Characterizing the shoulder physical abilities of independently living retirees: influences on quality of life, built environments, and future living space designs


Despite a large prevalence of shoulder pain in senior populations, little research has focused on understanding how people experiencing this pain adapt to perform tasks of daily living.


The purpose of this research is to identify movement differences in independent living elderly between those with healthy shoulders and those with shoulder pain during specific activities of daily living, by determining rotational forces at the shoulder and using a computer model to estimate how the muscles are working.

Summary of findings

Thirty-two right hand dominant participants were recruited from the community of Kitchener/Waterloo and ranged in age from 60-100 years. A screening process was conducted prior to data collection to determine if the participant showed signs of shoulder injury. This study used the motion capture system (VICON) to collect and process all the data.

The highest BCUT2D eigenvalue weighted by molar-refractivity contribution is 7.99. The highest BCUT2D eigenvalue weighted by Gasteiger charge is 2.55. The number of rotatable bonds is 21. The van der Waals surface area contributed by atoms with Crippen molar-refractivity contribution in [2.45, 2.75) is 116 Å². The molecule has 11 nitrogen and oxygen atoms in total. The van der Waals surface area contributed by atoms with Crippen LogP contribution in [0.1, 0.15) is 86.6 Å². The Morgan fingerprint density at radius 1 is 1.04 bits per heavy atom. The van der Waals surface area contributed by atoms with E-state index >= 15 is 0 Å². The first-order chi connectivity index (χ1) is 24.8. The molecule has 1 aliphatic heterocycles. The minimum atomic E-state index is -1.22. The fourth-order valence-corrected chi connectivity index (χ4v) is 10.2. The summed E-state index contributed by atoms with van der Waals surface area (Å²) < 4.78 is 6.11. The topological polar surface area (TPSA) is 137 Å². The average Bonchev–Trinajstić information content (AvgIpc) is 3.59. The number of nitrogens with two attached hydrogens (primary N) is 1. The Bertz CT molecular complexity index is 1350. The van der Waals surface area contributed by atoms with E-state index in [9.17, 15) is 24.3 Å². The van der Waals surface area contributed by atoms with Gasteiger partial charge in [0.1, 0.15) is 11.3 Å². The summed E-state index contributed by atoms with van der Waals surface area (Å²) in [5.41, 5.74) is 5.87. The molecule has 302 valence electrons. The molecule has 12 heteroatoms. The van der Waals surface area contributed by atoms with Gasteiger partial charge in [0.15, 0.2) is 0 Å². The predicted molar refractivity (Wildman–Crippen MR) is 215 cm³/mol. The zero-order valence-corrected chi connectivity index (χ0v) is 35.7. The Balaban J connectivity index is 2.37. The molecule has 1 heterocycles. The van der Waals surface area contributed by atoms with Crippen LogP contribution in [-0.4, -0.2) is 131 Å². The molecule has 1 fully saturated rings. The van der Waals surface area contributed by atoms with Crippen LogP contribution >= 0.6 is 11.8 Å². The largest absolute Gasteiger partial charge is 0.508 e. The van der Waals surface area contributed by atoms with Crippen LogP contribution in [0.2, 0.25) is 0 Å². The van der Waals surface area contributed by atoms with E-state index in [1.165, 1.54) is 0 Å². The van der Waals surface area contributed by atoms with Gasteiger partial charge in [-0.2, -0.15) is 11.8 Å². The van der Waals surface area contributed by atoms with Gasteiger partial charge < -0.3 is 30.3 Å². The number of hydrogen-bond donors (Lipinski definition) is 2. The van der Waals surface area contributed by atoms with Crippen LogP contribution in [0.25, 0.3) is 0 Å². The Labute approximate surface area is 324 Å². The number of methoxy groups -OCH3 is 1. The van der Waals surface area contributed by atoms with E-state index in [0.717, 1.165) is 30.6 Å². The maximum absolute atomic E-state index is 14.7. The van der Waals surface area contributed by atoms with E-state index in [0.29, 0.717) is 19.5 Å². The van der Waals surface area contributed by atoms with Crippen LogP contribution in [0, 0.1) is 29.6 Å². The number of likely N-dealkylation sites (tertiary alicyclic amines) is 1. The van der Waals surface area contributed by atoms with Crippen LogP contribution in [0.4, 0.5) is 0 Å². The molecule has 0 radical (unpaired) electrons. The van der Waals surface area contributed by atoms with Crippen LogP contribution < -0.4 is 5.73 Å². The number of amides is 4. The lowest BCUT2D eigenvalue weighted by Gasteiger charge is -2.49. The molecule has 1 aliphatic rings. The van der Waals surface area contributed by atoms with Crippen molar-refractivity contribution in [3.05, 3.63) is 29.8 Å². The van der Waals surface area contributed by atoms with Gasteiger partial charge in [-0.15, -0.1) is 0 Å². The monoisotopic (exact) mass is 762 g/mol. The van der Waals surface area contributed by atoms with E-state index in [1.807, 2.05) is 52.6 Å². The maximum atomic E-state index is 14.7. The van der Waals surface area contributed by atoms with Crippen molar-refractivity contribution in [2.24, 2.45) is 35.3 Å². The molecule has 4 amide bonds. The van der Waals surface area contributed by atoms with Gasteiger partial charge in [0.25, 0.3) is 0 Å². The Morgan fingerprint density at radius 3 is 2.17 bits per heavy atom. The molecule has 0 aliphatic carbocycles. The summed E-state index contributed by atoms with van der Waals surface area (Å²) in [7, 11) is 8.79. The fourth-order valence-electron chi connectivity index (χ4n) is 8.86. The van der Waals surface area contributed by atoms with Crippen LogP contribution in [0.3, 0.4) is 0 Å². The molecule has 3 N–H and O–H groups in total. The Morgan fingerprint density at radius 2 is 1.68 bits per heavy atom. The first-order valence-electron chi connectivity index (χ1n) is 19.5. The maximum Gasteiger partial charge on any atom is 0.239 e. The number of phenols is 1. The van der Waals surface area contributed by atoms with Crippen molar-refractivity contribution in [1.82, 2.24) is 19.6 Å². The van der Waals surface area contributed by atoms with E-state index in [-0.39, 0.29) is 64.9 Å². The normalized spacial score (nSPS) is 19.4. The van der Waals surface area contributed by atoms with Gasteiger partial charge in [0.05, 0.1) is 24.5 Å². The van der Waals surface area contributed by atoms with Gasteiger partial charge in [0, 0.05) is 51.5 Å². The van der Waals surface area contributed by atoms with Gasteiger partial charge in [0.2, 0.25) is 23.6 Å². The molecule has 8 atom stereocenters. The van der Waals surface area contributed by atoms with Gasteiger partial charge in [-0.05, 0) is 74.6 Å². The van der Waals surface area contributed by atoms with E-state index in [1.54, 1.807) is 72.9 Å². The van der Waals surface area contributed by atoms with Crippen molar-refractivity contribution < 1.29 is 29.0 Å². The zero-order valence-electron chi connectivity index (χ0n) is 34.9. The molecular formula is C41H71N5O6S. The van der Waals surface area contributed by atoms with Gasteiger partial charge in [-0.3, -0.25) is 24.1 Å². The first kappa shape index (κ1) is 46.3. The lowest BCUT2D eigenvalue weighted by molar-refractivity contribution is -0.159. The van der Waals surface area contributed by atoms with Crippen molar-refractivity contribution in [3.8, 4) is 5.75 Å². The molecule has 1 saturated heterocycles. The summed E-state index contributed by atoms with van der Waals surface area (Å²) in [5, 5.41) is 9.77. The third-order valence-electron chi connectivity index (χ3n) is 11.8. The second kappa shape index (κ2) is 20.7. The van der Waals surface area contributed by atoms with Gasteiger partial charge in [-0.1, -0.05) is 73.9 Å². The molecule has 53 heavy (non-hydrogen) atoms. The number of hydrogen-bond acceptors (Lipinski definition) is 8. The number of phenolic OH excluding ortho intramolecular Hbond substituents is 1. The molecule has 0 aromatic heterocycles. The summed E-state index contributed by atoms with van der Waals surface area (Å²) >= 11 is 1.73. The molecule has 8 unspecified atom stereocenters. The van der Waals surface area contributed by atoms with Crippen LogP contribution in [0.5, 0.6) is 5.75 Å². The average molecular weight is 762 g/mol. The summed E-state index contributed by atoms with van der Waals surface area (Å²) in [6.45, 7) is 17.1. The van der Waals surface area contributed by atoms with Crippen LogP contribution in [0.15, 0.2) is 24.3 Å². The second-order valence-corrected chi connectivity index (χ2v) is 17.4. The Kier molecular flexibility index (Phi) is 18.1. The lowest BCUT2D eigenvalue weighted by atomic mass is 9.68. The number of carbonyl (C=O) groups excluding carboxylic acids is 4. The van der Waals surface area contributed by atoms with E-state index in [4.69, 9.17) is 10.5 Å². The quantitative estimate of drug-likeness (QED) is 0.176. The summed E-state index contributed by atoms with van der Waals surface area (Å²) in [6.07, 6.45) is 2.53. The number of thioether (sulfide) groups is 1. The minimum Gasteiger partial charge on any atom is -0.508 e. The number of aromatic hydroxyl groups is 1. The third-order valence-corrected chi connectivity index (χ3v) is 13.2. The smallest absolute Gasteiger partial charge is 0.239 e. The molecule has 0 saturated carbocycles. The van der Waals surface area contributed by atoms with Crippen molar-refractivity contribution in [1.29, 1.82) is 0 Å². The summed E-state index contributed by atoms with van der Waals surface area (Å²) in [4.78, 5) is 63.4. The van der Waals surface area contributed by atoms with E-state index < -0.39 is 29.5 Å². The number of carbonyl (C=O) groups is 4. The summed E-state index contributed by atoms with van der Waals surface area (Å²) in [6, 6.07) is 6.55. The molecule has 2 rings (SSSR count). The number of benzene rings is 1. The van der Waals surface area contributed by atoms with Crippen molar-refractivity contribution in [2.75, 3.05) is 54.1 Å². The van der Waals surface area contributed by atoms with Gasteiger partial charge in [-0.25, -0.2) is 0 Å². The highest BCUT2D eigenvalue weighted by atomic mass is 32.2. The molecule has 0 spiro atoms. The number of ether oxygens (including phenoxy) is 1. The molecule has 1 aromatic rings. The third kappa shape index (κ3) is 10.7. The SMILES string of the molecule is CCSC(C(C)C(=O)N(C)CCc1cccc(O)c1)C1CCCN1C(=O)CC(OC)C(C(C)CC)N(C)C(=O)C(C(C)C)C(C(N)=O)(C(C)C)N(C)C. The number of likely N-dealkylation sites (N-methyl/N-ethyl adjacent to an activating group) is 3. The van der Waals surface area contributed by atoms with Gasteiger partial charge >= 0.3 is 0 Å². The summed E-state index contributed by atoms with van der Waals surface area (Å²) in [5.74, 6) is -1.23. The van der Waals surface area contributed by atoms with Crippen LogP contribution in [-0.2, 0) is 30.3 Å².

If it is possible to determine how those living with shoulder pain manage to complete activities of daily living, then it may be possible to keep seniors with these types of injuries living more comfortably and independently.

Project members: 
Undergraduate Fellow
Faculty Supervisor
Project time line: 
September, 2010 to December, 2010
Last updated: January 08, 2017